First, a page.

Staking Plants

I dislike staking perennials. Is there anything I can do to avoid it?

There are several techniques you can use to limit time spent on this chore, but it is difficult to totally

avoid staking some plants.

First and foremost, the old adage “right plant, right place” means full sun perennials need to be grown in full sun for tight upright growth. If they are too shaded, the plant will stretch or bend toward the sun and grow in a loose habit. Growing plants a little closer together also helps because it enables plants to support each other.

The best remedy to avoid staking is to cut some tall plants down by one-half in June. That will delay flowering in helenium, monarda, platycodon, chrysanthemum and aster, but the plants will remain upright. If you really want to eliminate cutting back, grow dwarf versions of these plants.”
Short, thin branches from forsythia or dogwood (known as “pea staking” in England) can be placed around the perimeter of newly emerging plants to help keep the stems upright. Some garden centers have begun selling bundles of branches for this purpose. In a short time, the shrub cuttings are covered by emerging shoots. This technique works well with fine foliage such as baby’s breath or flax.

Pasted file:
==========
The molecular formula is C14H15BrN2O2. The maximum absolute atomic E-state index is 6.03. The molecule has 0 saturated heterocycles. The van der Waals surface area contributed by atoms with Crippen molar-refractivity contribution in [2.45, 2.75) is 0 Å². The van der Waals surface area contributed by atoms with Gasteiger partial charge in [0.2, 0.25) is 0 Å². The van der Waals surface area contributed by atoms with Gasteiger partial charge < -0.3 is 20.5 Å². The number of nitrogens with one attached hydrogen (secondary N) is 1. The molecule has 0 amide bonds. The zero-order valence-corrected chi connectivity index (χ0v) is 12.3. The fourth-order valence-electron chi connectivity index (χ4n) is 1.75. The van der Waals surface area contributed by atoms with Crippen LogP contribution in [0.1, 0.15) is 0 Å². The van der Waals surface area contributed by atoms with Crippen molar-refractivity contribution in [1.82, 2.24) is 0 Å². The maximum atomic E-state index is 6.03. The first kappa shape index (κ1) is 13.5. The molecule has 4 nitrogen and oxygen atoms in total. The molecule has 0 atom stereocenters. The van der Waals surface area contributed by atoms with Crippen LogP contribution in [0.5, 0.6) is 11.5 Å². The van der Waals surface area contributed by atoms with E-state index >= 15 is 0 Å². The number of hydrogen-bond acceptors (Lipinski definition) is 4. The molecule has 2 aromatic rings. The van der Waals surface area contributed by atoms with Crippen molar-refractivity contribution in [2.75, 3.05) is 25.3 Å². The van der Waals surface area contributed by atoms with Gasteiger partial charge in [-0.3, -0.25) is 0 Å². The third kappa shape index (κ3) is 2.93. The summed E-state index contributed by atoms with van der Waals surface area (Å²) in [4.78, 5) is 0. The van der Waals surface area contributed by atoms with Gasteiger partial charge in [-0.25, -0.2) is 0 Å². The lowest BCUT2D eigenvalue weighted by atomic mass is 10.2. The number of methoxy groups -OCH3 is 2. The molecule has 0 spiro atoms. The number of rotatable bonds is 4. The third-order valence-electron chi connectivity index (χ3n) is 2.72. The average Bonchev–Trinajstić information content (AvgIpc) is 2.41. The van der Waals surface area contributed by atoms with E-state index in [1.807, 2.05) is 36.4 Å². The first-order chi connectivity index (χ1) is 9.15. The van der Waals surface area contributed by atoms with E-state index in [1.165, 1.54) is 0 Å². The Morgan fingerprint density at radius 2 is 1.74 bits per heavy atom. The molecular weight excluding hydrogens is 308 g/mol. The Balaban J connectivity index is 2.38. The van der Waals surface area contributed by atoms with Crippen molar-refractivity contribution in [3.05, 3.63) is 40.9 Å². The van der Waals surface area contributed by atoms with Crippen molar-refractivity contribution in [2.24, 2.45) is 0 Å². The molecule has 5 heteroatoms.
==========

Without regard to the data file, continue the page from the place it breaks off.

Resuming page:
There are numerous staking supports from bamboo to iron rebar rods. Wire staking supports are available in full, half and even quarter circles to support single stems. Peony hoops can be left in place over winter and will support not only peonies but boltonia, baptisia, and even errant tomatoes.

Some plants always need to be staked. Giant dahlia tubers need a heavy stake dug into the hole at planting time. That prized, single-stemmed iris, lily, or delphinium can get blasted in a storm, and then it’s too late to save it.

Remember: the time to stake plants is during the cooler days of spring when plants are growing rapidly and not on humid July days. Staking should be done unobtrusively and subtly for plants to retain their natural grace.


Pines in Winter

This past spring I planted a lacebark pine (Pinus bungeana) in full sun. As winter began, the angle of the sun’s rays has caused the tree to receive, at most, 4 hours of sun. What are sun requirements of evergreens in winter?

In general, pines adapt to the winter weather by becoming dormant, says Susan Eyre, Rich’s Foxwillow Pines Nursery, Woodstock. It is the freeze and thaw cycle that is hard on a plant, not the loss of sun hours. In a January thaw, sap rises and then freezes, which can cause the bark to crack, but plants usually recover.


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I have read that purple coneflowers (Echinacea) are a good source of food for birds in the winter. Will they be okay if not trimmed back until spring? If so, how early should they be trimmed?